Yes, it’s not extremely expensive but it’s not a normal cheese. A few people, for example Russians, they go crazy for truffles. When they see truffle cheese they buy it. But we are here in Italy, not in Russia.

You said that you have a closer relationship to some sheep – do you have a favorite sheep at the moment?

(Laughing) Great! But no, that would be politically incorrect!

If you had one, would you be able to find it?

I have a few that I know very well. There is for example one – now it’s difficult to find her (looking around) – her name is Castagna because she always ate chestnuts. There was a time when we had a period of chestnuts here – not chestnuts in the forest but chestnuts for feeding the pigs. We always gave her chestnuts and she would always follow you if you had chestnuts. But she’s very old – she’s about 8 or 9 years old.

Really? And she is one of them here?

Yes, but she has a bit of a different relationship to humans because she obviously remembers all these chestnuts!

Thank you, Ulisse!

 

 

 

 

 

 

 

 

 

 

 

 

Raw Asparagus Salad with Peach, Orange Blossom and Pecorino

Asparagus Salad with Pear, Orange Blossom and Pecorino

I had lots of asparagus in my kitchen this year but, unfortunately, no time to try many raw recipes. I needed green and white asparagus for new recipes for my cookbook which I’m very happy with. Since late March, a quick combination of Asparagus with Balsamic Bacon and a Tortilla joined the eat in my kitchen recipe collection but there was no salad with the raw green stalks, that changed last week.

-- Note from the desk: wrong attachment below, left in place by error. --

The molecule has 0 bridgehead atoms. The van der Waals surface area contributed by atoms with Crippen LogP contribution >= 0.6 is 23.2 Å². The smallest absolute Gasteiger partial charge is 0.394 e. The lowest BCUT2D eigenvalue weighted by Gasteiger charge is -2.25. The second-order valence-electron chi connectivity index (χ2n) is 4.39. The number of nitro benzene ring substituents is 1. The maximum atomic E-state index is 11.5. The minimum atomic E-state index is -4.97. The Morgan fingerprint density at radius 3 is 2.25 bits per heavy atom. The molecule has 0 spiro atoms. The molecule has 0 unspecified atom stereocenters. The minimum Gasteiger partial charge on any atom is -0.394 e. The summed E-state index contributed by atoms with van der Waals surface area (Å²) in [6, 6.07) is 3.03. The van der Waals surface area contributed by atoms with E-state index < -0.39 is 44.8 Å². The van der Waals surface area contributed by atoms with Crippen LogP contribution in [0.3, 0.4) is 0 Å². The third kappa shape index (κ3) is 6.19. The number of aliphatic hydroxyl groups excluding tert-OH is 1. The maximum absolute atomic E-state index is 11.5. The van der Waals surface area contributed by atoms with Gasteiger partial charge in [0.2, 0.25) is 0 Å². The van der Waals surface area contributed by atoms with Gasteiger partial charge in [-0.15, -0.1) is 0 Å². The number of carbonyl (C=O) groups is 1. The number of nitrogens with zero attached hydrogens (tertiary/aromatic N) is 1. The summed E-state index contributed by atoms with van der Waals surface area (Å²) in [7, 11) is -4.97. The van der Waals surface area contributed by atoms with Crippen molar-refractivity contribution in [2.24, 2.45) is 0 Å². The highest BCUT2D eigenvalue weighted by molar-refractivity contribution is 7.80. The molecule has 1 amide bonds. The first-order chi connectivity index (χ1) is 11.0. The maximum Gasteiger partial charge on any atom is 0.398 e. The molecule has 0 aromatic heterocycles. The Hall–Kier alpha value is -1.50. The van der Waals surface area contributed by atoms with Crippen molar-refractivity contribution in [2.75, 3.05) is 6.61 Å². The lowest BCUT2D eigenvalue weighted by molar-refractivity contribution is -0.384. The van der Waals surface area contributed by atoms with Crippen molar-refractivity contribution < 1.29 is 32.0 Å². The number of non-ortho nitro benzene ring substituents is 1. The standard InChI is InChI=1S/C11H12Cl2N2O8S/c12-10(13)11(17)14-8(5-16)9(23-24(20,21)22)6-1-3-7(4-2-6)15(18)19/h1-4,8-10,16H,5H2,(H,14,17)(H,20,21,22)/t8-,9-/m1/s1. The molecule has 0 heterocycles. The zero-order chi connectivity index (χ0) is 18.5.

My Mediterranean version with tomatoes and Parmesan inspired by my mother introduced me to the pleasures of raw asparagus for the first time, followed by a Nordic salad with hardboiled egg, lemon yoghurt dressing and chives. This year, I felt like a fruity take on this dish, thinly sliced green asparagus with honey sweet white peaches, young pecorino and a refreshing dressing made with freshly squeezed orange juice and orange blossom water. Enjoyed with a glass of chilled rosé and a crunchy loaf of rustic French bread I didn’t even mind that the cool temperatures couldn’t keep up with this summery dish.

Asparagus Salad with Pear, Orange Blossom and Pecorino

 Raw Asparagus Salad with Peach, Orange Blossom and Pecorino

For 2 you need

The asparagus should be very fresh and not woody.

raw green asparagus, the bottom cut off and the lower part peeled if necessary, about 10 stalks
flat white Donut (or Saturn) peaches, sliced thinly, 2
young Pecorino (or Parmesan), sliced thinly, about 50g / 1 3/4oz

For the dressing

olive oil 3 tablespoons
freshly squeezed orange juice 2 tablespoons
quality orange blossom water (preferably organic) 2 teaspoons
a pinch of sugar (or honey)
salt and pepper

Cut the asparagus’ heads off and in half, cut the stalks into slim slices, this works best with a mandolin or cheese slicer. Arrange the asparagus and peaches on plates. Whisk the ingredients for the dressing and season to taste, sprinkle over the salad and finish it off with the Pecorino.

Asparagus Salad with Pear, Orange Blossom and Pecorino

 

Asparagus Salad with Pear, Orange Blossom and Pecorino

 

Asparagus Salad with Pear, Orange Blossom and Pecorino

 

asparaguspeachpecorinosalad8

 

asparaguspeachpecorinosalad11

My Sunday Pizza Tradition

Pizza Aubergine + Pecorin

Another tradition of mine – I always bake pizza on Sundays, always. My friends joke about my unwavering dedication (I barely break this tradition) but to me pizza is the ultimate cosy mood food. Nothing beats an evening on my sofa with a nice big piece of pizza in my hands and a good movie. It’s the perfect preparation for a smooth transition into a new week. So why change it.  The only variation is what’s on top which depends on the season, my appetite and spontaneous inspiration. So far, my Sunday tradition has never seemed boring.